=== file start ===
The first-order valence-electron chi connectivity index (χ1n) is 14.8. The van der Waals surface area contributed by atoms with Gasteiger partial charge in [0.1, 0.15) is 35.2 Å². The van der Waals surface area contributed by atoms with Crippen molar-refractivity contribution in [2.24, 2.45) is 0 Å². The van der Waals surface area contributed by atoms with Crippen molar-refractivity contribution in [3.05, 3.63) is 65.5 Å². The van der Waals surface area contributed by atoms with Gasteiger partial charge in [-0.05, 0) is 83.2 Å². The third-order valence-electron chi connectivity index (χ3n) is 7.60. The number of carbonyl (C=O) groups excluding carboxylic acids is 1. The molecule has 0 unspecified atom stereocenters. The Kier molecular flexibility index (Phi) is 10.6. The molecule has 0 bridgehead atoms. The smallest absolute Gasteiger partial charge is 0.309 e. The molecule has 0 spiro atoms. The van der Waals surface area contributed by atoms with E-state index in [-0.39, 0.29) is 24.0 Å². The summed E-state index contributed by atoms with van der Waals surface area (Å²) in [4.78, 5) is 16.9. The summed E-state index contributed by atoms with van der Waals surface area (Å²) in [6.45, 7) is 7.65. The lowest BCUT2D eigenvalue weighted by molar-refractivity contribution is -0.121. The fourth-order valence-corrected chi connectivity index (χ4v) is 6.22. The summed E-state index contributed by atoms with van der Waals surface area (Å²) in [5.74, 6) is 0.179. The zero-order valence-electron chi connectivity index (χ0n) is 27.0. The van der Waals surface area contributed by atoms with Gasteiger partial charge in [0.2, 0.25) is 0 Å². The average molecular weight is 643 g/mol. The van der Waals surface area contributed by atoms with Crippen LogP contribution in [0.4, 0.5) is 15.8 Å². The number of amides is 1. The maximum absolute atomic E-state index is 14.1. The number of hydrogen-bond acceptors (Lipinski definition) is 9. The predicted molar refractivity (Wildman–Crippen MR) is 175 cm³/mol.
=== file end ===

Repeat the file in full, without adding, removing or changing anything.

The first-order valence-electron chi connectivity index (χ1n) is 14.8. The van der Waals surface area contributed by atoms with Gasteiger partial charge in [0.1, 0.15) is 35.2 Å². The van der Waals surface area contributed by atoms with Crippen molar-refractivity contribution in [2.24, 2.45) is 0 Å². The van der Waals surface area contributed by atoms with Crippen molar-refractivity contribution in [3.05, 3.63) is 65.5 Å². The van der Waals surface area contributed by atoms with Gasteiger partial charge in [-0.05, 0) is 83.2 Å². The third-order valence-electron chi connectivity index (χ3n) is 7.60. The number of carbonyl (C=O) groups excluding carboxylic acids is 1. The molecule has 0 unspecified atom stereocenters. The Kier molecular flexibility index (Phi) is 10.6. The molecule has 0 bridgehead atoms. The smallest absolute Gasteiger partial charge is 0.309 e. The molecule has 0 spiro atoms. The van der Waals surface area contributed by atoms with E-state index in [-0.39, 0.29) is 24.0 Å². The summed E-state index contributed by atoms with van der Waals surface area (Å²) in [4.78, 5) is 16.9. The summed E-state index contributed by atoms with van der Waals surface area (Å²) in [6.45, 7) is 7.65. The lowest BCUT2D eigenvalue weighted by molar-refractivity contribution is -0.121. The fourth-order valence-corrected chi connectivity index (χ4v) is 6.22. The summed E-state index contributed by atoms with van der Waals surface area (Å²) in [5.74, 6) is 0.179. The zero-order valence-electron chi connectivity index (χ0n) is 27.0. The van der Waals surface area contributed by atoms with Gasteiger partial charge in [0.2, 0.25) is 0 Å². The average molecular weight is 643 g/mol. The van der Waals surface area contributed by atoms with Crippen LogP contribution in [0.4, 0.5) is 15.8 Å². The number of amides is 1. The maximum absolute atomic E-state index is 14.1. The number of hydrogen-bond acceptors (Lipinski definition) is 9. The predicted molar refractivity (Wildman–Crippen MR) is 175 cm³/mol.